January’s fourth favourite is also a debut – Merritt Tierce’s Love Me Back, the story of Marie who makes her living waiting tables at a classy Dallas steakhouse. Beneath her apparently calm exterior she struggles to keep herself together, unable to resist the welcome numbing of drugs, self-harm and the kind of sex that leaves her empty. Tierce’s writing is often graphic, sometimes uncomfortably so – descriptions of Marie’s abasement make difficult reading but that’s what makes her character so vivid. It can also be strikingly poetic. Love Me Back is a startlingly accomplished debut – compulsively addictive. I’m looking forward to seeing what Tierce comes up with next.

February delivered a couple of excellent reads beginning with Kim Echlin’s superb Under the Visible Life. Like Paulina & Fran, it’s a story of female friendship set against a backdrop of tumultuous social change and cultural difference. Echlin takes her time, unfolding Katherine and Mahsa’s stories using alternating narratives to round out these very different characters through their distinctive voices: Katherine’s sharp, passionate and frenetic; Masha’s gentle, quietly determined, almost poetic at times. It’s a complicated, nuanced portrait of a friendship between two strong women able to withstand all that’s thrown at them, from forced marriage to a philandering junkie husband, always finding their way to each other through music even when one fails to understand the other’s behaviour.

Cover imageYou may have noticed that all five of my books of 2016 so far have been by women as is the sixth: Elizabeth Strout’s My Name is Lucy Barton for which I had high hopes as a Baileys contender, sadly dashed. It did, at least, make it on to the longlist but there it stuck, much to my mystification. There’s much to think about in this slim novel in which the eponymous Lucy records her life, full of reflections, memories and ambiguities as she looks back on the nine weeks she spent in hospital over thirty years ago. Written in impressionistic episodes, Lucy’s narrative flits backwards and forwards through her life exploring her relationship with her mother and the effects of a childhood bereft of affection. It’s beautifully expressed, written with great compassion as are all Strout’s novels, and it ends, I’m relieved to say, on a note of optimism which seems a good point at which to finish this post.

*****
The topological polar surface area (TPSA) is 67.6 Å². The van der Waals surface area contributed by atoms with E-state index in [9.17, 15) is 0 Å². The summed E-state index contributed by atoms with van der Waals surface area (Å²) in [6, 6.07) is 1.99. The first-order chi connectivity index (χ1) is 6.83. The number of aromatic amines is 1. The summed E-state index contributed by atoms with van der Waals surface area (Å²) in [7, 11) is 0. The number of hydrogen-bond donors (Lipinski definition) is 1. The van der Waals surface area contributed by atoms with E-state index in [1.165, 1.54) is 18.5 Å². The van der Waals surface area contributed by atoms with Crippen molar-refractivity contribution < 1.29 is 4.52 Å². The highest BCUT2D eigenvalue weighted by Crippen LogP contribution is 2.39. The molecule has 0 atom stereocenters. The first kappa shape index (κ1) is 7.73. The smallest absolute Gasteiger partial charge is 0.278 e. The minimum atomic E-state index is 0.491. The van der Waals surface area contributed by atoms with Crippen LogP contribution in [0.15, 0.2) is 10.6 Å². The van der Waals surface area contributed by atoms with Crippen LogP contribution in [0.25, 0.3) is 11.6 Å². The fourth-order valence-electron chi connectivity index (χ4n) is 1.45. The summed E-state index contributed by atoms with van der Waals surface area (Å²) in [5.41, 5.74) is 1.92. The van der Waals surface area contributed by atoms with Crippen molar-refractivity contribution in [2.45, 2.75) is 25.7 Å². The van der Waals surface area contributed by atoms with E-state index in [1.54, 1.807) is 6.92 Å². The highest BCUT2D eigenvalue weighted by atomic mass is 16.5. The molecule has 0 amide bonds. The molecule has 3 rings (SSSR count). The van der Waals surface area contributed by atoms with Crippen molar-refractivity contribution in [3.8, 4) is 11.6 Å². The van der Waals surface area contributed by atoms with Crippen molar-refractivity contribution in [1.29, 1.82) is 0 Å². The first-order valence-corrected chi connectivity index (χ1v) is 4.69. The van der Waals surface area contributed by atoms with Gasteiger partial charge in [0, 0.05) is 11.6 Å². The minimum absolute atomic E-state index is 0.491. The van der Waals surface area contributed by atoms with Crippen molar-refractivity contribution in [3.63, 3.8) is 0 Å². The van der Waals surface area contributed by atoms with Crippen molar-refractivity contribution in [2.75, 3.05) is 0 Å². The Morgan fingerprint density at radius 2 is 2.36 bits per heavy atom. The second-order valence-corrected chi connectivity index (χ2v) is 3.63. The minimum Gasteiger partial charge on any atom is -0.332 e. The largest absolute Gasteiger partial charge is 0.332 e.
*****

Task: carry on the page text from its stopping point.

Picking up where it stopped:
Six books covered already and it’s only the end of February but as I mentioned, it’s been a patchy reading year for me – the next post will leap ahead from March to June. Should you be interested, a click on any of the titles above will take you to my review.

Books to Look Out for In November 2016

Swing TimeA new Zadie Smith novel is always the cause of a great deal of pre-publication anticipation. Twitter has been all agog for some time ensuring that Swing Time will turn up in quite a few Christmas stockings. Moving between Smith’s home territory of north-west London to West Africa and New York, it spans the years from the 1980s to the present following two childhood friends who meet at a ballet class. ‘Dazzlingly energetic and deeply human, Swing Time is a story about friendship and music and stubborn roots, about how we are shaped by these things and how we can survive them’ say the publishers which reminds me of Kim Echlin’s wonderful, Under the Invisible Life, a novel which didn’t get nearly the attention it deserved.

The subject of Steven Amsterdam’s The Easy Way Out is something of an attention-grabber. It looks at assisted suicide through the experiences of Evan, a hospital nurse who helps people to die, something he keeps firmly under his hat from his friends. A tricky love life, his increasingly unwell mother and his supervisor’s concerns as he sails ever-closer to the wind in terms of morality and law add further spice in what the publishers describe as ‘a brilliantly funny and exquisitely sad novel that gets to the heart of one of the most difficult questions each of us may face: would you help someone die?’ ‘Brilliantly funny’ may be the best approach to engage readers with this dilemma with which many countries, including the UK, frequently wrestle but never manage to resolve.Cover image